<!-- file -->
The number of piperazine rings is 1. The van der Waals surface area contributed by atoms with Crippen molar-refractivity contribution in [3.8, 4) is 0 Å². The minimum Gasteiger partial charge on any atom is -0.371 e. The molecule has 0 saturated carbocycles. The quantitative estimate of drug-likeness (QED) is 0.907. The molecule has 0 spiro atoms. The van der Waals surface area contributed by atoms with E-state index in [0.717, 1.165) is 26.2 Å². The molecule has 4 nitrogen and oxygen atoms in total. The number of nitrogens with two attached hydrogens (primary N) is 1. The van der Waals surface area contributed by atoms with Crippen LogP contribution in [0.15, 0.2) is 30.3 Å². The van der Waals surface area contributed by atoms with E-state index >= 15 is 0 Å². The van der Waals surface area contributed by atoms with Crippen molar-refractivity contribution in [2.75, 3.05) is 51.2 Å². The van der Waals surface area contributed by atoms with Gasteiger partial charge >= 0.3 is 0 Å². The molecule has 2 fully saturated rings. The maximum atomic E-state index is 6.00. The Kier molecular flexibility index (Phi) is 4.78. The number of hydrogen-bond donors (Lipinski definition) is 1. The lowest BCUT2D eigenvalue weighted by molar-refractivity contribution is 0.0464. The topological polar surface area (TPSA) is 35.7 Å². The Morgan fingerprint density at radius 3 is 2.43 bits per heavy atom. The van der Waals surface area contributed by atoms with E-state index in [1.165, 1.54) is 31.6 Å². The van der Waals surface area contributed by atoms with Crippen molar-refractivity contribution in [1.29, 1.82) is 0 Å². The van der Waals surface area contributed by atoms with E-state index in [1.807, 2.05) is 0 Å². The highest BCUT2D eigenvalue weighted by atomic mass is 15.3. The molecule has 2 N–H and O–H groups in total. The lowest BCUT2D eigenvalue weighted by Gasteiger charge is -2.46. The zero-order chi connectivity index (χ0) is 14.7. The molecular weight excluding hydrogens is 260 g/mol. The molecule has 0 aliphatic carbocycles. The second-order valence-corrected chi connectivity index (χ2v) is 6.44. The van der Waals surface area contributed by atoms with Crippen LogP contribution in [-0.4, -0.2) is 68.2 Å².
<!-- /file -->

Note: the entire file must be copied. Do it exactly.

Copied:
The number of piperazine rings is 1. The van der Waals surface area contributed by atoms with Crippen molar-refractivity contribution in [3.8, 4) is 0 Å². The minimum Gasteiger partial charge on any atom is -0.371 e. The molecule has 0 saturated carbocycles. The quantitative estimate of drug-likeness (QED) is 0.907. The molecule has 0 spiro atoms. The van der Waals surface area contributed by atoms with E-state index in [0.717, 1.165) is 26.2 Å². The molecule has 4 nitrogen and oxygen atoms in total. The number of nitrogens with two attached hydrogens (primary N) is 1. The van der Waals surface area contributed by atoms with Crippen LogP contribution in [0.15, 0.2) is 30.3 Å². The van der Waals surface area contributed by atoms with E-state index >= 15 is 0 Å². The van der Waals surface area contributed by atoms with Crippen molar-refractivity contribution in [2.75, 3.05) is 51.2 Å². The van der Waals surface area contributed by atoms with Gasteiger partial charge >= 0.3 is 0 Å². The molecule has 2 fully saturated rings. The maximum atomic E-state index is 6.00. The Kier molecular flexibility index (Phi) is 4.78. The number of hydrogen-bond donors (Lipinski definition) is 1. The lowest BCUT2D eigenvalue weighted by molar-refractivity contribution is 0.0464. The topological polar surface area (TPSA) is 35.7 Å². The Morgan fingerprint density at radius 3 is 2.43 bits per heavy atom. The van der Waals surface area contributed by atoms with E-state index in [1.165, 1.54) is 31.6 Å². The van der Waals surface area contributed by atoms with Crippen molar-refractivity contribution in [1.29, 1.82) is 0 Å². The van der Waals surface area contributed by atoms with E-state index in [1.807, 2.05) is 0 Å². The highest BCUT2D eigenvalue weighted by atomic mass is 15.3. The molecule has 2 N–H and O–H groups in total. The lowest BCUT2D eigenvalue weighted by Gasteiger charge is -2.46. The zero-order chi connectivity index (χ0) is 14.7. The molecular weight excluding hydrogens is 260 g/mol. The molecule has 0 aliphatic carbocycles. The second-order valence-corrected chi connectivity index (χ2v) is 6.44. The van der Waals surface area contributed by atoms with Crippen LogP contribution in [-0.4, -0.2) is 68.2 Å².